"So is Osama a common name where you are from?" The words slipped like a snake in water from my tongue.

The good doctor looked at me quickly. "Yes, quite common."

And then the oversized, ugly, warty, evil green toad hopped out before I could catch him and shove him back in:

"Well, I suppose it's no different for you than for people named Adolph in Austria or Germany."

( HOLY MOTHER OF GOD!!!!!!!!! )

The good doctor mumbled something polite as his look said something else altogether, and my son and I walked down the hallway out of sight. It was dawning so painfully on me as we left the building just what I had said. To be honest, I didn't mean it like it sounded. I'm always drawing parallells, except this time, needless to say...I shouldn't have. I wondered if I should run back in and apologize in tears and on bended knee, but I knew that might only make it worse. He was probably with another patient anyway, and my son had to get back to school.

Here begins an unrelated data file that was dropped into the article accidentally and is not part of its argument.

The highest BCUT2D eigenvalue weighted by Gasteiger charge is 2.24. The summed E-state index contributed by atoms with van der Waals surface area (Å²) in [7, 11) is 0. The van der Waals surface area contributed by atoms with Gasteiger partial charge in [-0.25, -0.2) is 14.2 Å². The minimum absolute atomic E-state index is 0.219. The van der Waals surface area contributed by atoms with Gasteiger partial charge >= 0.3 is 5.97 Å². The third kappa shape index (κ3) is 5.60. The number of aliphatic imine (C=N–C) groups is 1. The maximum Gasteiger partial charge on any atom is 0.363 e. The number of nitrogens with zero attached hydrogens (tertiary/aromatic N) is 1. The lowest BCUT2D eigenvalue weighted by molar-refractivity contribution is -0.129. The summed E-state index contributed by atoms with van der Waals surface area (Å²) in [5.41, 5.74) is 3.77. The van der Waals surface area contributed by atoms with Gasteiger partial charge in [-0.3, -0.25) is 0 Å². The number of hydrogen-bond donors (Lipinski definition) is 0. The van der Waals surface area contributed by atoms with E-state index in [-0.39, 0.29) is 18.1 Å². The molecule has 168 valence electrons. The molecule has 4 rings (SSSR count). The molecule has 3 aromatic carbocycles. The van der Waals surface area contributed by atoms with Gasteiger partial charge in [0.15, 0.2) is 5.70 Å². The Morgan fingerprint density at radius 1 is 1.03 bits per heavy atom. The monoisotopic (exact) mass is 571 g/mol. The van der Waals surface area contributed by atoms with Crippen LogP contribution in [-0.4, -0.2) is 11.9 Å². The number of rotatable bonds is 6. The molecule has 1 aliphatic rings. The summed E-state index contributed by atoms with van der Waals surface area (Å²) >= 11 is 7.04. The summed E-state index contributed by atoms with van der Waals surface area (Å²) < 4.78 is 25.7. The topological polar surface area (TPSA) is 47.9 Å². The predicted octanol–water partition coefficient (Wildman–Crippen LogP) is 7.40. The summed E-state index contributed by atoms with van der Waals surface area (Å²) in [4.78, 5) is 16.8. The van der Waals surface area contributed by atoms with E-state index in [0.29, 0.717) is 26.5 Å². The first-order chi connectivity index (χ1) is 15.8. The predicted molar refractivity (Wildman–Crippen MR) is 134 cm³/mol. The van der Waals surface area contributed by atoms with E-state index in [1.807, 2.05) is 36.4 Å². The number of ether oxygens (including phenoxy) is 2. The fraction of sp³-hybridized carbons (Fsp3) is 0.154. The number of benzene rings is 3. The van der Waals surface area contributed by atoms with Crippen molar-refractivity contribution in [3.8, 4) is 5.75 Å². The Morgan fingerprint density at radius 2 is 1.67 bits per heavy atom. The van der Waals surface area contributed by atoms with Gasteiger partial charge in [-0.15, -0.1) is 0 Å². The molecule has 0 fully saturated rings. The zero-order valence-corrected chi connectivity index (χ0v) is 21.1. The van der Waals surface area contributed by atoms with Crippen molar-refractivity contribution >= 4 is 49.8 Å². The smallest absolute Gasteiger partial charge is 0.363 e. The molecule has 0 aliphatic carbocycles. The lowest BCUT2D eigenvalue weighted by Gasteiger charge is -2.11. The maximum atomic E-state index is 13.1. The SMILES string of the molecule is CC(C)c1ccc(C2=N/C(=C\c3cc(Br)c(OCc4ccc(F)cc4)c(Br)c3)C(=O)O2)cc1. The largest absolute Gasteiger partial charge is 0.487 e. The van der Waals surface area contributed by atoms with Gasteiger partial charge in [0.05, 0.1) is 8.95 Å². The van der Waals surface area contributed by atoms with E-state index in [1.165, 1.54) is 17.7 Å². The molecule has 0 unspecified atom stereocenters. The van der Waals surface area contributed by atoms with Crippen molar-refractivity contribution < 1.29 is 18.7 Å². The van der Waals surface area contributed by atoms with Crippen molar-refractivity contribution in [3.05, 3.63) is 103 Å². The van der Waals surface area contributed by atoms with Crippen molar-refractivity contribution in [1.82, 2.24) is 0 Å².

"Mo-o-o-o-m, why did you SAY that????" If a son was every more embarrassed by his mother I would like to meet him.

I know it is very hard to believe after reading the above that I am not a bigot, but if the good doctor Osama, like poor Prime Minister Brown, were to be heard muttering 'That woman is a bigot' to his colleagues at the clinic, and I were to hear it like that unfortunate woman from Manchester in the news this week, I would not blame him. Not one bit.

Dear Dr. Osama,

About that incident in the ____ Medical Clinic two years ago, I apologize from the bottom of my heart.

Most sincerely,

Rebecca S.